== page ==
Foodborne disease hazards and burden in Ethiopia: A systematic literature review, 1990–2019

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Foodborne disease affects millions of people each year, posing a health burden similar to malaria, tuberculosis or HIV. A recent World Bank study estimated the productivity losses alone attributed to unsafe food within Africa at USD 20 billion in 2016, and the cost of treating these illnesses at an additional USD 3.5 billion.

Ethiopia faces multiple food safety challenges due to lack of infrastructure and basic pre-requisites for food safety such as clean water and environment, washing facilities, compounded by limited implementation of food safety regulations, and a lack of incentives for producers to improve food safety.

Improved understanding and evidence of the source, nature and scale of foodborne disease in Ethiopia is needed to inform policy and future research.

To help fill this gap in knowledge, scientists from the International Livestock Research Institute (ILRI), together with partners from the University of Bern, the University of Gondar and Ohio State University, carried out a systematic literature review of publications on foodborne disease occurrence in Ethiopia including hazard presence and impact. The review is published in Frontiers in Sustainable Food Systems (Feb 2023).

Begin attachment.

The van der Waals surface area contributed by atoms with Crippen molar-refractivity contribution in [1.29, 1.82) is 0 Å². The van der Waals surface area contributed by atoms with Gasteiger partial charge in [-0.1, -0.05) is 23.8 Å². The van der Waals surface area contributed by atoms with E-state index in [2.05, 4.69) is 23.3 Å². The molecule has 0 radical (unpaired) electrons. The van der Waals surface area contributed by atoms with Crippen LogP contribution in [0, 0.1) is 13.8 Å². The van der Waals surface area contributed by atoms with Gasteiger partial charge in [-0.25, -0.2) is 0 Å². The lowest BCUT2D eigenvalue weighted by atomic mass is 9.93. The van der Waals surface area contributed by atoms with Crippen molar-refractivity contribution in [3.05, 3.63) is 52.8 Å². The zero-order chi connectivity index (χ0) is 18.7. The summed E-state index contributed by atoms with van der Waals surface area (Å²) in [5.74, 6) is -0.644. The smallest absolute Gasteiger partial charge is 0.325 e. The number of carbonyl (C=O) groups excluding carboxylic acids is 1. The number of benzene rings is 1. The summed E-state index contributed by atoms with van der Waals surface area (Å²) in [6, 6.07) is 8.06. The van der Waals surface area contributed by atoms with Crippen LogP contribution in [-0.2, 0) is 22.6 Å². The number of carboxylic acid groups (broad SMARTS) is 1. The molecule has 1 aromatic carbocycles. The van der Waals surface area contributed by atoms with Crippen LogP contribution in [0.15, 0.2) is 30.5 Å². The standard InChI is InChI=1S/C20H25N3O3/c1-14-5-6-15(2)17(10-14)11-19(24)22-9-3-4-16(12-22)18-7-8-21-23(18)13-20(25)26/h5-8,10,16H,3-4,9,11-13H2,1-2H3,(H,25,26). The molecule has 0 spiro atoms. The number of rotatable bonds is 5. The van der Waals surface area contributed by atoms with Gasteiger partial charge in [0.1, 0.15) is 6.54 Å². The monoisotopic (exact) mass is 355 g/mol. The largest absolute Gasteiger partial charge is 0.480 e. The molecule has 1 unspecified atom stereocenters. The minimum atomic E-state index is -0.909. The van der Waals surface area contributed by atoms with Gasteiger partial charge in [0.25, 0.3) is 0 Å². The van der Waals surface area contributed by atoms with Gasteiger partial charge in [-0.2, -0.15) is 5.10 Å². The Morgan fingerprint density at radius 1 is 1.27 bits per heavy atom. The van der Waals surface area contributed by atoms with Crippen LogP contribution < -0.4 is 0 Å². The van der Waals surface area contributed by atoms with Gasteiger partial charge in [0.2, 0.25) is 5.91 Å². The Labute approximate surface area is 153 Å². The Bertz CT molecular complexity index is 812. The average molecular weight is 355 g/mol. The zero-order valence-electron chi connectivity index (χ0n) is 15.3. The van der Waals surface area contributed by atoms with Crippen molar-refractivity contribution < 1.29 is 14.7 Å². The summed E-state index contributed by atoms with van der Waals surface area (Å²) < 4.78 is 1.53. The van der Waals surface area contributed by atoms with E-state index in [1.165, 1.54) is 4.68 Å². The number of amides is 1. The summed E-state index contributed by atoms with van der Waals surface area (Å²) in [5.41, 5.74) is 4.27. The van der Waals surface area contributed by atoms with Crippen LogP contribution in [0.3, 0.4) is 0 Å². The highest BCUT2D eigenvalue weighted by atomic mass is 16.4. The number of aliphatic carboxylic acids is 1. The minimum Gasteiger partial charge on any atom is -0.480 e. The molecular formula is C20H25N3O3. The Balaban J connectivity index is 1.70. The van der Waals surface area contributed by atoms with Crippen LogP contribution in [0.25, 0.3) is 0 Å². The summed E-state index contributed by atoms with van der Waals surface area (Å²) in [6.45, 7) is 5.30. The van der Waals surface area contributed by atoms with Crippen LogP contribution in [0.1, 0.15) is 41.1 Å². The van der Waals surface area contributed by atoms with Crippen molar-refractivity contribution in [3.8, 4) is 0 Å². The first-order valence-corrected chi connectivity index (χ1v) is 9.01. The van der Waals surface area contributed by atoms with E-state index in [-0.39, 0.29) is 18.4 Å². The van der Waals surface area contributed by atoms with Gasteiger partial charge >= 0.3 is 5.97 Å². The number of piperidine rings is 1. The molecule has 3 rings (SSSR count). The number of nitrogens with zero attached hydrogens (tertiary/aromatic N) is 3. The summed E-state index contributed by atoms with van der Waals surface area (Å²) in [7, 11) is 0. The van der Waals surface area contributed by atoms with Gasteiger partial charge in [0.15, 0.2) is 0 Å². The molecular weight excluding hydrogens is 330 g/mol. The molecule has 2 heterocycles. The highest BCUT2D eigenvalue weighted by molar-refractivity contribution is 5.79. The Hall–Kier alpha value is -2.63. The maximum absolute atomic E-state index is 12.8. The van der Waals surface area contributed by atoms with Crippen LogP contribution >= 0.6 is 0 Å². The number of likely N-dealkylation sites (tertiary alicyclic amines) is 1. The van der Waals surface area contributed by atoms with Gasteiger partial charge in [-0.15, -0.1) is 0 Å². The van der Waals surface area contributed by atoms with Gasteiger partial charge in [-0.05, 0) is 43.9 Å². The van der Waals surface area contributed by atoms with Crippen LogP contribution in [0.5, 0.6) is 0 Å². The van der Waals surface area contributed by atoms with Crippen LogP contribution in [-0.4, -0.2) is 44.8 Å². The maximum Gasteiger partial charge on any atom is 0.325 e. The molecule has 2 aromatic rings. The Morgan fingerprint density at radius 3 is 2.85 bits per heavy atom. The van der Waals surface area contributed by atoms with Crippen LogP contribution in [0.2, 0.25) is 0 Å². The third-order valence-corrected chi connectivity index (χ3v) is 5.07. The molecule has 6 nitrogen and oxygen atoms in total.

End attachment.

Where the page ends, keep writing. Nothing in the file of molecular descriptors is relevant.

Following Cochrane and PRISMA guidelines, the scientists searched PubMed and CAB-Direct online databases for relevant publications between 1990 and 2019. Observational studies and reviews were included. Two reviewers screened titles and abstracts, and retained publications were reviewed in full for quality and data extraction.

In total, 128 articles met the inclusion criteria. Most articles focused on the identification of biological hazards in food. High levels of microbial contamination in different food value chains were often found in the small, ad hoc observational studies that dominated the literature.

Raw milk (22/128, 17.0%) and raw beef (21/128, 16.4%) were the most studied food products. Foodborne parasites were often found at higher rates in food than bacterial and viral pathogens, possibly due to differences in ease of identification. High levels of bacterial contamination on the hands of food handlers were widely reported. There were no reports on the incidence of human foodborne diseases or resulting health and economic impacts.

The findings of the review reflect existing concerns around food safety in Ethiopia. A lack of substantial, coordinated studies with robust methodologies means fundamental gaps remain in our knowledge of foodborne disease in Ethiopia, particularly regarding foodborne disease burden and impact.

“Greater investment in food safety is needed, with enhanced and coordinated research and interventions,” the authors of the review conclude.

Gazu, L., Alonso, S., Mutua, F., Roesel, K., Lindahl, J.F., Amenu, K., Sousa, F.M., Ulrich, P., Guadu, T., Dione, M., Ilboudo, G., Knight-Jones, T. and Grace, D. 2023. Foodborne disease hazards and burden in Ethiopia: A systematic literature review, 1990–2019. Frontiers in Sustainable Food Systems 7: 1058977.

Photo credit: A girl carries a slab of beef in Goro town, Ethiopia, on market day (ILRI/Stevie Mann)

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